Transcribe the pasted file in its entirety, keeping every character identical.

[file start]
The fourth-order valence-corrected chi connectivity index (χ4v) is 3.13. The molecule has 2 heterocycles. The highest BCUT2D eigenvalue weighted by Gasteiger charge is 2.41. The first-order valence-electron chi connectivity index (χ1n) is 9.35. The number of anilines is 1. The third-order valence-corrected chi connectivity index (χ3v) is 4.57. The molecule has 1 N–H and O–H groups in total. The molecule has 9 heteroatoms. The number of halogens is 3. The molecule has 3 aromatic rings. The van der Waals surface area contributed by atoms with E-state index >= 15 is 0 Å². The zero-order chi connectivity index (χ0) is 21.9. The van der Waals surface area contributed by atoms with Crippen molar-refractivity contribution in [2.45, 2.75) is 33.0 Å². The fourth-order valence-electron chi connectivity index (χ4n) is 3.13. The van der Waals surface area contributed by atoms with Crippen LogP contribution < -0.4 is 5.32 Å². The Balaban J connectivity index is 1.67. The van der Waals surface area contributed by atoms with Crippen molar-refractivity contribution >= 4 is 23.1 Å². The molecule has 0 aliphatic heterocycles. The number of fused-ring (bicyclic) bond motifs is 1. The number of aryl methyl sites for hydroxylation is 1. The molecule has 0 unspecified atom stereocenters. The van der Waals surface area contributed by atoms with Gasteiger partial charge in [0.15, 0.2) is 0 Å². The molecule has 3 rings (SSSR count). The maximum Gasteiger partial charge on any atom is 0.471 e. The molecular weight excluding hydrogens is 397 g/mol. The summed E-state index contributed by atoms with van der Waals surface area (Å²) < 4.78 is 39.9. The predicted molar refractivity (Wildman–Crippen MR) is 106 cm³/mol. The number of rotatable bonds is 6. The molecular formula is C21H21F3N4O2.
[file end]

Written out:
The fourth-order valence-corrected chi connectivity index (χ4v) is 3.13. The molecule has 2 heterocycles. The highest BCUT2D eigenvalue weighted by Gasteiger charge is 2.41. The first-order valence-electron chi connectivity index (χ1n) is 9.35. The number of anilines is 1. The third-order valence-corrected chi connectivity index (χ3v) is 4.57. The molecule has 1 N–H and O–H groups in total. The molecule has 9 heteroatoms. The number of halogens is 3. The molecule has 3 aromatic rings. The van der Waals surface area contributed by atoms with E-state index >= 15 is 0 Å². The zero-order chi connectivity index (χ0) is 21.9. The van der Waals surface area contributed by atoms with Crippen molar-refractivity contribution in [2.45, 2.75) is 33.0 Å². The fourth-order valence-electron chi connectivity index (χ4n) is 3.13. The van der Waals surface area contributed by atoms with Crippen LogP contribution < -0.4 is 5.32 Å². The Balaban J connectivity index is 1.67. The van der Waals surface area contributed by atoms with Crippen molar-refractivity contribution >= 4 is 23.1 Å². The molecule has 0 aliphatic heterocycles. The number of fused-ring (bicyclic) bond motifs is 1. The number of aryl methyl sites for hydroxylation is 1. The molecule has 0 unspecified atom stereocenters. The van der Waals surface area contributed by atoms with Gasteiger partial charge in [0.15, 0.2) is 0 Å². The molecule has 3 rings (SSSR count). The maximum Gasteiger partial charge on any atom is 0.471 e. The molecular weight excluding hydrogens is 397 g/mol. The summed E-state index contributed by atoms with van der Waals surface area (Å²) < 4.78 is 39.9. The predicted molar refractivity (Wildman–Crippen MR) is 106 cm³/mol. The number of rotatable bonds is 6. The molecular formula is C21H21F3N4O2.